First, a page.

Interior Minister Manuel Valls yesterday confirmed his intention to change the rules concerning asylum seekers, while opposition UMP leader Jean-François Copé announced that his party wants immigration reforms.
Discussion of these highly charged issues is complicated by the fact that population census forms in France do not include questions on ethnic background (to collect such statistics might re awaken memories of WWII in France.)
Nevertheless France has for centuries been a magnet for immigrants. The country which invented the concept of human rights was an attractive destination which was also relatively easy to access, unlike the island of Britain. It is estimated that today, although it is no longer the top destination for immigrants, one in four French people has a foreign-born grandparent. Over the centuries millions of people have been assimilated to become French citizens.
No more Léonardas
The results of a parliamentary study into possible reforms to the laws on asylum seekers should be on the desk of Interior Minister Manuel Valls by 20 November.
Valls wants to reduce the time it takes for judges to reach a verdict on demands for political asylum in France, from the current average of 16–18 months to 6-9 months.
He is also likely to propose a cut in the number of requests and appeals allowed to asylum seekers.
Supporters of such reforms on the Left are advancing compassionate reasons for such changes, noting that an accelerated system would help asylum-seekers maintain links with friends and family in their home countries.
Léonarda the 15 year old Rom who was expelled last week had spent 5 years in France on government benefits before finally being escorted onto a flight to Kosovo.
There has been a significant increase in requests for asylum in France since 2007. In 2012 (the most recent figures available) 61,000 applications were made.
Opposition UMP wants immigration reforms
The UMP is working on new laws around four ideas:
Tougher border control - like most, though not all EU countries, France signed the Schengen Accord. It is not necessary to show a passport when travelling between the 26 Schengen countries. France wants some changes in the rules.
Tougher policy on illegal immigration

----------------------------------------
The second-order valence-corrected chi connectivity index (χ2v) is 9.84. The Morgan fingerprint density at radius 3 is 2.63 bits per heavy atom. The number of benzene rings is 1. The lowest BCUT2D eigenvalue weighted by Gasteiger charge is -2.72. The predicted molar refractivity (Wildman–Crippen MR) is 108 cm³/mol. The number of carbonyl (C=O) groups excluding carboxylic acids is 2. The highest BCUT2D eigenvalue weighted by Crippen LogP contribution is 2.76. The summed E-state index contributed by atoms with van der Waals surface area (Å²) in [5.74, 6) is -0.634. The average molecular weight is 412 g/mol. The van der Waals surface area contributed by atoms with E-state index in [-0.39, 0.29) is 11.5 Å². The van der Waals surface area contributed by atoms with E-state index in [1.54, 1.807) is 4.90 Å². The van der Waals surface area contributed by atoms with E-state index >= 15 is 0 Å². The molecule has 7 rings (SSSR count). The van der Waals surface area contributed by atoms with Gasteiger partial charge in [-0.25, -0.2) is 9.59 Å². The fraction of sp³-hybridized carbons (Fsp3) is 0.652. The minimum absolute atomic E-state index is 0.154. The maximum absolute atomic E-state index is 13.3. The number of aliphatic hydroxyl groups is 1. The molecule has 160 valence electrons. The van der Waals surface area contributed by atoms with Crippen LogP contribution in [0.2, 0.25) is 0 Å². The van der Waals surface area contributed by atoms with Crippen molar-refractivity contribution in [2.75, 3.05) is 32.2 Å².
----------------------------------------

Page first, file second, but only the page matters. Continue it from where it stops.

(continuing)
Health and social security payments to be less attractive to immigrants.
Some UMP deputies want a review of the policy of allowing immigrants’ family members to stay in France.
Reduce possibilities for automatic access to French citizenship, possibly modify the “right of birthplace”.
Children of at least one French parent are French citizens, adults can apply to become citizens through marriage or to become naturalised French citizens but France is the only country in the European Union to also grant nationality based on birth in France.
A person born in France to foreign parents automatically becomes a French citizen at the age of 18 if they have lived in France for 5 years since the age of 11.
A child born in France to foreign parents can apply for French Nationality with parental accord from the age of 13 and will not be refused if he or she has lived in the country for 5 years.
The UMP wants to introduce some modifications to this “right of birthplace”.
Although many UMP deputies think this right is sometimes exploited, the party would stop short of axing it completely, a policy advocated by the National Front.
Copé has already been attacked for pandering to Front National supporters over his plans for immigration reform.
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But one of his close collaborators, Jérôme Lavrilleux said that changes were needed because under new rules introduced by the ruling Socialist government in 2012, “anyone on French soil who has a child suddenly becomes immediately immune from expulsion”
Copé himself said “There is no choice but to reduce immigration to favour integration and prevent growing separation between different ethnic communities”
In April 2006, 62% of UMP supporters told pollsters that “there were too many immigrants in France”. The figure has now risen to 87%.
Generosity and tolerance towards foreigners is in shorter supply as more people struggle in tough economic times and more and more voters are turning to the Front National.
Traditionally the two largest parties in France, the ruling Socialist party and the opposition right-wing UMP, are both reportedly in a state of panic ahead of regional elections in March where the Front National is expected to do extremely well.
Many who intend to vote FN say the politically correct Paris élite have lost touch with the problems of the real world.